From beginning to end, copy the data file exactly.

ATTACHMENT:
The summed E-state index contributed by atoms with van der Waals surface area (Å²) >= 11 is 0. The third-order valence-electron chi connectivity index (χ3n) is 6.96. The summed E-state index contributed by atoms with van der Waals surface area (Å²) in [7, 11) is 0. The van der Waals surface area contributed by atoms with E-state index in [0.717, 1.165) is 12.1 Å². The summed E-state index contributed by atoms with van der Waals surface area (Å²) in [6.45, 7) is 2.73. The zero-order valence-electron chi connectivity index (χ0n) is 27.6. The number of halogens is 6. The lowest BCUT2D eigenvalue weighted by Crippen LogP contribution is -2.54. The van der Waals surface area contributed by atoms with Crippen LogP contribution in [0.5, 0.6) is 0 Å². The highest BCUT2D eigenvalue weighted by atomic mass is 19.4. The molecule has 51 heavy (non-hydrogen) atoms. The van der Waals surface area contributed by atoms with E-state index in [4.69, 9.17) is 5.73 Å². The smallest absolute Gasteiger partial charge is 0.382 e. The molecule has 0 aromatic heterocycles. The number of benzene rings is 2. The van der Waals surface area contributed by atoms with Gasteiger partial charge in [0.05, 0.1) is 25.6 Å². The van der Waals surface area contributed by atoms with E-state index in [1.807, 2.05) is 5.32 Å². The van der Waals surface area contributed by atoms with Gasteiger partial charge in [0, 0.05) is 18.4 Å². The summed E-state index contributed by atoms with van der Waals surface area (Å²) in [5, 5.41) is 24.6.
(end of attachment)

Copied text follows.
The summed E-state index contributed by atoms with van der Waals surface area (Å²) >= 11 is 0. The third-order valence-electron chi connectivity index (χ3n) is 6.96. The summed E-state index contributed by atoms with van der Waals surface area (Å²) in [7, 11) is 0. The van der Waals surface area contributed by atoms with E-state index in [0.717, 1.165) is 12.1 Å². The summed E-state index contributed by atoms with van der Waals surface area (Å²) in [6.45, 7) is 2.73. The zero-order valence-electron chi connectivity index (χ0n) is 27.6. The number of halogens is 6. The lowest BCUT2D eigenvalue weighted by Crippen LogP contribution is -2.54. The van der Waals surface area contributed by atoms with Crippen LogP contribution in [0.5, 0.6) is 0 Å². The highest BCUT2D eigenvalue weighted by atomic mass is 19.4. The molecule has 51 heavy (non-hydrogen) atoms. The van der Waals surface area contributed by atoms with E-state index in [4.69, 9.17) is 5.73 Å². The smallest absolute Gasteiger partial charge is 0.382 e. The molecule has 0 aromatic heterocycles. The number of benzene rings is 2. The van der Waals surface area contributed by atoms with Gasteiger partial charge in [0.05, 0.1) is 25.6 Å². The van der Waals surface area contributed by atoms with E-state index in [1.807, 2.05) is 5.32 Å². The van der Waals surface area contributed by atoms with Gasteiger partial charge in [0, 0.05) is 18.4 Å². The summed E-state index contributed by atoms with van der Waals surface area (Å²) in [5, 5.41) is 24.6.